As a new Biden administration takes office in the United States, it will be tasked with minimizing the spread of COVID-19 by advancing an equitable distribution of vaccines to the public.
There’s no question that 2020 put a spotlight on vaccines, as the nation and world navigates the COVID-19 pandemic. Fortunately, advances in vaccine development helped facilitate the creation of several COVID-19 vaccines toward the end of the year. As countries begin to distribute them, this year will be an important and challenging one for vaccine advocacy.
Global organizations and governments prioritized COVID-19 vaccines for healthcare workers and the elderly. Soon, the rest of the population will need to receive them to ensure protection from the disease threats at home and abroad.
However, the pace of COVID-19 vaccinations in the U.S. is currently slower than officials had hoped.
On Jan. 14, the Biden administration laid out the “American Rescue Plan.” This nearly $2 trillion emergency relief proposal allocates $20 billion toward vaccine delivery. Furthermore, the Biden administration aims to deliver 100 million vaccine shots in his first 100 days.
The plan includes funding for 100,000 public health workers to perform contact tracing, to conduct vaccine outreach, and to build long-term public health capacity in their local communities.
On Jan. 19, Secretary of State designate, Antony Blinken, announced in a confirmation hearing that President Biden will have the U.S. join the COVAX initiative — a global effort from World Health Organization (WHO) and other groups to secure equitable access and distribution of COVID-19 vaccines.
Who are the prominent U.S. leaders appointed to handle these new tasks?
Get to know the new key players in the White House:
Dr. Rochelle Walensky
The Harvard infectious disease expert is Biden’s pick to lead the Centers for Disease Control and Prevention. Walensky has researched HIV/AIDS policy and compared witnessing the AIDS epidemic to the COVID-19 one. She said the CDC intends to increase public trust in the agency and help people overcome doubts about COVID-19 vaccines.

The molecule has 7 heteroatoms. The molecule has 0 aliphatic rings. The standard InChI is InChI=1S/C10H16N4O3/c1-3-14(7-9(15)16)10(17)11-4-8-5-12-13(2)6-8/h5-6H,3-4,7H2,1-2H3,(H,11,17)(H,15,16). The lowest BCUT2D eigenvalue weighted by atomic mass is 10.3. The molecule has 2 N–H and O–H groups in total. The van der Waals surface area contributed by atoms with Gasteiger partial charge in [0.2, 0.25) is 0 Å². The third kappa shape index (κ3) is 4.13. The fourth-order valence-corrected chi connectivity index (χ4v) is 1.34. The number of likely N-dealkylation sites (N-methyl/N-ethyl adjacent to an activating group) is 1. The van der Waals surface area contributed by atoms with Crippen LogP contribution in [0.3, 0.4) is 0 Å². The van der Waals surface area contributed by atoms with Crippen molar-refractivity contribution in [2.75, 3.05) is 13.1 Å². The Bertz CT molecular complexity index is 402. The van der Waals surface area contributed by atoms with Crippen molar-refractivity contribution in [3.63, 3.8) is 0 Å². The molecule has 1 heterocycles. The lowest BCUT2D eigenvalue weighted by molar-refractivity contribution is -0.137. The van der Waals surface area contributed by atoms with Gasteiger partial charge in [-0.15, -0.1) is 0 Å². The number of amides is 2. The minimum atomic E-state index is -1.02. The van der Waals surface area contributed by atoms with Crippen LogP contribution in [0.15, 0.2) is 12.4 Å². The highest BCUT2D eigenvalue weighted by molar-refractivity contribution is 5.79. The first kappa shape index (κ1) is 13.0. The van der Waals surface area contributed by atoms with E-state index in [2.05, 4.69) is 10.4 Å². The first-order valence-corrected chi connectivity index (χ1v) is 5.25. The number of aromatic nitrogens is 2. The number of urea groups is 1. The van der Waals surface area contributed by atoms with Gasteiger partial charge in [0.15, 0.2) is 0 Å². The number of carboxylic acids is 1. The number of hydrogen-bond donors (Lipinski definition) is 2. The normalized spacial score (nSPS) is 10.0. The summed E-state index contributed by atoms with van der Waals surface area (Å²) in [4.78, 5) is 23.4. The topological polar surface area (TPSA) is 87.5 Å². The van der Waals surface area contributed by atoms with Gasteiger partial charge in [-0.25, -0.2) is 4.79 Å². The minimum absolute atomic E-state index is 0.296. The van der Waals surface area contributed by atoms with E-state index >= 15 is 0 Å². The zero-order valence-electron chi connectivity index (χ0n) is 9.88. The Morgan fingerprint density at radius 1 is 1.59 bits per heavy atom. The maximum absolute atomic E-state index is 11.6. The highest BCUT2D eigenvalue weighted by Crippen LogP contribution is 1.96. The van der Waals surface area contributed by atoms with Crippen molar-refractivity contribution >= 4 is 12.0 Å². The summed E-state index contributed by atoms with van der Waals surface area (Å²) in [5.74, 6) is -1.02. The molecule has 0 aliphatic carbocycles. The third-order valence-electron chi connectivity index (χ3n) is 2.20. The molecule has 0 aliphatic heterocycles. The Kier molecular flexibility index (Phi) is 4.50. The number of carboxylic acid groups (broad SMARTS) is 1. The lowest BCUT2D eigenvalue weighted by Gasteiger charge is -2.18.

Dr. Vivek Murthy
Biden’s top health adviser has been nominated to return as U.S. Surgeon General. Murthy held this position during the Obama administration between 2014-2017, where he helped lead the national response to health challenges such as the opioid crisis and the Ebola and Zika viruses. He has spoken about how the pandemic has “highlighted various other ongoing public health challenges like addiction, mental health, chronic illness, and racial health disparities.”
Dr. Anthony Fauci
The current director of the National Institute of Allergies and Infectious Diseases will remain in his post and also serve as Biden’s chief medical adviser.
Dr. Marcella Nunez-Smith
The director of the Equity Research and Innovation Center at Yale School of Medicine will lead the new COVID-19 Equity Task Force, which aims to reduce disparities in response, care, and treatment.
Dr. David Kessler
The pediatrician and lawyer will lead Operation Warp Speed, the program designated to accelerate the development of COVID-19 vaccines and treatments. Kessler helped speed the development and approval of AIDS drugs in the 1990s, and he previously headed the Food and Drug Administration during George Bush and Bill Clinton’s presidencies. He will be replacing Moncef Slaoui, who served as science chief for the vaccine development and distribution initiative.